Inside the
Winter Issue:

Home Page

Happy Birthday Harry
and Season's Greetings
From The Circle Team

Harry Chapin
Foundation Maintains
"Just Do Something"

Remembering Harry:
A Collection of Rare Photos

Fan Fare

Nancy McCoy

Linda Mitchell

Hitting All
The Right Notes:
An Interview With
Big John Wallace

Run-DMC Star
Strikes a New Chord
With “Cat's in the Cradle”

Behind the Song:
Cat's in the Cradle

Finally... A
West Coast
Jen Chapin Tour!

Consider These Ideas For
Giving Gifts With Meaning
This Holiday Season

DC's Community Harvest
Strives To Provide
"Good Food For All"

Singer- Songwriter
Lea Creates Positive
Energy In Music
and Action

Click to read
the Fall 2003 Issue

DC's Community Harvest Strives
To Provide "Good Food For All"

by Linda McCarty

On the side of Washington, DC that sits near the convergence of the Potomac and Anacostia Rivers and within view of some of our nation's most famous monuments is a neighborhood of 70,000 people who have been without a single chain supermarket for several years.

Community Harvest, an organization founded in 1987 to "...provide good food for all," started its Urban Oasis Farm & Learning Center five years ago to help provide produce to a community dependent on taking public transportation to get healthy, fresh food.

Today, some 1,000 volunteers from schools, local organizations and corporations plant, tend and harvest fruit, vegetables, herbs and flowers grown using organic methods at the one-acre mini-farm. The items are then sold at the nearby Heritage Park Farm Stand at prices affordable for those in one of the area's poorer neighborhoods.

Community Harvest also meets its mission through The Local Food Alliance, a program designed to help area farmers market their produce to low-income communities through seven farmer's markets and farm stands it runs across the city from mid-May until the beginning of November.

Another program of the Alliance is the Healthy Cooking Project. Once a month at each farm stand and market, volunteers conduct demonstrations of food preparation and hand out nutrition information and recipes to familiarize residents with the uses of various produce items. Some in the immigrant population may have access to locally-grown produce but no idea how to use it. Participation of families and children in these events is encouraged.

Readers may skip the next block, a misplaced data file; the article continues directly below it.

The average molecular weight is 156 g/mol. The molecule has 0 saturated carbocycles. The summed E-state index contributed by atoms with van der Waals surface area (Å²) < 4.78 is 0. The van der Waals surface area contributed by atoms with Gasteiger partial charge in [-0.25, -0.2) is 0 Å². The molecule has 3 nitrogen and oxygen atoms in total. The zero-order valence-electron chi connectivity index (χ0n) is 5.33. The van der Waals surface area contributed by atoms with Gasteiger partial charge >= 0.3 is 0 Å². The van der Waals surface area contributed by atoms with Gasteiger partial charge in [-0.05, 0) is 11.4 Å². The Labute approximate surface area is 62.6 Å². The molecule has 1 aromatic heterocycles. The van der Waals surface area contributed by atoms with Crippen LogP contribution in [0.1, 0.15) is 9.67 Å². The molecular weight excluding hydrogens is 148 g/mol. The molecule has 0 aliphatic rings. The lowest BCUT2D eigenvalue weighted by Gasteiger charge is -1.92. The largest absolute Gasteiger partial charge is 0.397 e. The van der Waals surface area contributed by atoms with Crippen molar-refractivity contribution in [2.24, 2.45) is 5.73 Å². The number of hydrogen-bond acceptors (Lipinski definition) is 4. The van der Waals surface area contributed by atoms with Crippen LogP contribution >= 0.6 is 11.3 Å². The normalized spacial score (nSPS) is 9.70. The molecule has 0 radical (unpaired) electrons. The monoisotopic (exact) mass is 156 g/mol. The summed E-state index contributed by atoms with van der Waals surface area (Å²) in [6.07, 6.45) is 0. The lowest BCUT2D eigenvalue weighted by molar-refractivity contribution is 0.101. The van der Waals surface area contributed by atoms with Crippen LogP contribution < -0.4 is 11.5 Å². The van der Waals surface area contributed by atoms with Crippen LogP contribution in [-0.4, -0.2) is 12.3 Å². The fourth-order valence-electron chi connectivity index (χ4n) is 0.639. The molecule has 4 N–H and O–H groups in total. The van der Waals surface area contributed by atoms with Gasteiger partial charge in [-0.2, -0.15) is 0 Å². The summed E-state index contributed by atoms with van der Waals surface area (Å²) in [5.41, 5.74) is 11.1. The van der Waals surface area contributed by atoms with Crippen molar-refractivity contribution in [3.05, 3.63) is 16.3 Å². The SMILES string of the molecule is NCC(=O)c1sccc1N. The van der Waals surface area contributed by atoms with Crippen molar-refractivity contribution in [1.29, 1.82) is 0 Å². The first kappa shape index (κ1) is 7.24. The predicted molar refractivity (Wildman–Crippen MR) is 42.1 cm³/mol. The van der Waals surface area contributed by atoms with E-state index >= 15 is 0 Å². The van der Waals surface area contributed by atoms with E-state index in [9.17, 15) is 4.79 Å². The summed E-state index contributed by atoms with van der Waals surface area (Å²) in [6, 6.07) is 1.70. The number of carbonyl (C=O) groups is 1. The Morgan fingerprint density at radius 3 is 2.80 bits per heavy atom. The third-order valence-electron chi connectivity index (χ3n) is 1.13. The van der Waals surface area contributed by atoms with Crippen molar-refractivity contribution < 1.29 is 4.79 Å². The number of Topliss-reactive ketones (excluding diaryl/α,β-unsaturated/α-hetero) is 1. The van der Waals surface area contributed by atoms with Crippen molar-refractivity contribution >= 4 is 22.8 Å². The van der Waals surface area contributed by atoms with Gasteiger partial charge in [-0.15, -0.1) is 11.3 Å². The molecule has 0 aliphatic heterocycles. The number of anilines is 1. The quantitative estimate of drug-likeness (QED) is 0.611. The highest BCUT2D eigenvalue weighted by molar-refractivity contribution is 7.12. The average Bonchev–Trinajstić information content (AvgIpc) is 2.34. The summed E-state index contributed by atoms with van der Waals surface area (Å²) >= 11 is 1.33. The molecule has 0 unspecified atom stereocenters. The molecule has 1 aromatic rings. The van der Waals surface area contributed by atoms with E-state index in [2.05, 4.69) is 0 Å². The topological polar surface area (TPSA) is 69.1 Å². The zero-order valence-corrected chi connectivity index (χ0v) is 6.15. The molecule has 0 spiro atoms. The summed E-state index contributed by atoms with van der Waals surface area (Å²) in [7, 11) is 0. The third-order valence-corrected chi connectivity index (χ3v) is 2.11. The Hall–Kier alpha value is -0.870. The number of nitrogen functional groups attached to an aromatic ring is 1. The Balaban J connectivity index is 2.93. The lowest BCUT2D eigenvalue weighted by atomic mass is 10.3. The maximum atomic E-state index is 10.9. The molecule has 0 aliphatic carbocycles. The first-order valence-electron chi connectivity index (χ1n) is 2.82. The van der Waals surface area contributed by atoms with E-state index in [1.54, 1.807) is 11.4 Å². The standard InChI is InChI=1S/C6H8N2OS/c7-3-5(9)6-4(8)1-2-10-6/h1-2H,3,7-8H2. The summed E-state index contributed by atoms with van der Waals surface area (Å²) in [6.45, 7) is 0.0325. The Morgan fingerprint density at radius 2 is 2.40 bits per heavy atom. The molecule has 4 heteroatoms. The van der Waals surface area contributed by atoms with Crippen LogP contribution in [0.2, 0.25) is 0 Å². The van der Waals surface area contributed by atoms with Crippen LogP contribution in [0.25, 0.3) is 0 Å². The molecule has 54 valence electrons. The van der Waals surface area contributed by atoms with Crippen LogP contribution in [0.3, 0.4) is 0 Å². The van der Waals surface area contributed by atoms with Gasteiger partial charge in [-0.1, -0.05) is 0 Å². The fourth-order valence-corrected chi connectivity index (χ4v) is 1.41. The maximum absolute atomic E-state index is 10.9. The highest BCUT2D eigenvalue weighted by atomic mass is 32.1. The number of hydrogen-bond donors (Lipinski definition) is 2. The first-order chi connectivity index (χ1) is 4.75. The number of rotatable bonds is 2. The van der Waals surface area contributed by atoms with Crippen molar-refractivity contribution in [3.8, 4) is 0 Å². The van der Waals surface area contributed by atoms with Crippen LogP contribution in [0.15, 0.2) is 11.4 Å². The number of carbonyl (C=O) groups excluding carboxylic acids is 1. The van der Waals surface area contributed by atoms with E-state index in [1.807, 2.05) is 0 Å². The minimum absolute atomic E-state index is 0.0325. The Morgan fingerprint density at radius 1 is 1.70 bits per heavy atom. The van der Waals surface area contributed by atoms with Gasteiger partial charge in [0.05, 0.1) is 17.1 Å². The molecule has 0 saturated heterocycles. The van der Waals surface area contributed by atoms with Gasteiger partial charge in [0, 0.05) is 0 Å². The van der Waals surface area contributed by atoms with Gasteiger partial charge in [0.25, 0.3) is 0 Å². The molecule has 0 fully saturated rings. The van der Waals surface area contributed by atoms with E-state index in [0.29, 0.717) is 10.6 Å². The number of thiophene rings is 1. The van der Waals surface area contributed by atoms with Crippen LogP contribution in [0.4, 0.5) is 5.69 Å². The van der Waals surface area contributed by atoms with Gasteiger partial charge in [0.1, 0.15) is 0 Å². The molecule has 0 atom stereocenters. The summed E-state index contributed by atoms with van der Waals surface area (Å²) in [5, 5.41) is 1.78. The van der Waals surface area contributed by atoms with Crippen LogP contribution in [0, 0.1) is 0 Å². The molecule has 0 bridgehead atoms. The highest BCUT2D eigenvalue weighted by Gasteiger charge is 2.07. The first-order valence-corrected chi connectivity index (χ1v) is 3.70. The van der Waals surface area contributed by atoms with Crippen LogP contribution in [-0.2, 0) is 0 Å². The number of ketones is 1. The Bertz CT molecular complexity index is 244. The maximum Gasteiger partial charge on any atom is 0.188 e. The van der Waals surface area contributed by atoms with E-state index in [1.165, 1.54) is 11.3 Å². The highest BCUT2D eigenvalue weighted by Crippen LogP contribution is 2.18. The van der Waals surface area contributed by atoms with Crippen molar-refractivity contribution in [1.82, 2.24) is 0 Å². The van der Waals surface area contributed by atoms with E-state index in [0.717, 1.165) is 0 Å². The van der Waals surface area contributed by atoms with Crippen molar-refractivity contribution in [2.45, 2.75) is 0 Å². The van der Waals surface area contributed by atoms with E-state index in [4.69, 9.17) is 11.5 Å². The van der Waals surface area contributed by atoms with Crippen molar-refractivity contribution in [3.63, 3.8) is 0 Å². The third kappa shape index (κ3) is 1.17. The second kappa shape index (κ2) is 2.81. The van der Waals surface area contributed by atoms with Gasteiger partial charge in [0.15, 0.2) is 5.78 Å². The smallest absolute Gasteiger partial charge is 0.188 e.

The needs of children also are targeted through the Youth Development Program. Opportunities are provided for employment and leadership training in combating hunger and food insecurity.

Private and corporate foundations, the DC and Federal governments, community organizations and in-kind contributions and services from area merchants all support the work of Community Harvest.

To learn more about Community Harvest, go to If you're interested in getting involved in a similar program in your own area, visit World Hunger Year's (WHY) National Hunger Clearinghouse Database. Community Harvest is a 2002 recipient of WHY's Harry Chapin Self-Reliance Award.

Singer-Songwriter Lea Creates Positive Energy In Music and Action

by Linda McCarty

At a recent concert appearance at The George Washington University in Washington, DC, 25-year old singer-songwriter Lea joked that she's too old to be a rock star. While the maturity of her lyrics belies her age, "People say that I'm older than I am or that I have an old spirit," Lea later explained.

Photo by Joi Morris

Her music has been compared to Joni Mitchell and is a soulful blending of R&B, jazz and urban folk. "If I could get away with not describing it, that's what I would do. Most folks say it's a folk-jazz fusion," Lea said. "My musical influences come from classic rock artists like Neil Young and Eric Clapton. I'm most like Neil Young in terms of his simplicity and the things he was writing about."

You might say that Lea was born into music. Her mother was a member of the Jones Family Gospel Singers and her father a professional trumpet player. Lea credits them for her polished performances as well as starting her with music lessons at a young age. By the time she was 13, Lea had not only begun playing guitar and writing songs but also knew it would become her career. "When I was playing and writing, there was a fulfillment there that I knew I wouldn't get anywhere else."

In between touring and taking care of her three-year-old daughter, Lea has found time to lend her talent to benefit nonprofit organizations like Community Harvest and Habitat For Humanity. "It's not part of my mission statement, but when I open myself to using my greatest gift to give, not just to make money or ease my own mind, the opportunity presents itself. When I'm playing in someone's living room, it has a healing effect and brings love and peace, and then I'll meet someone there who wants me to do something. I wouldn't say I'm an activist, but I'm conscientious about creating positive energy."

Today, Lea is on the road in the U. S. and Europe promoting her second CD, "Looking Forward." Regarding her commentary between songs, she said, "I have to be honest and open, and I find myself saying things to the audience that I wouldn't say to friends. I find it very therapeutic."

If you'd like to hear sound clips of Lea's music or to check her upcoming tour schedule, go to


Watch for the Next Issue of Circle! on March 7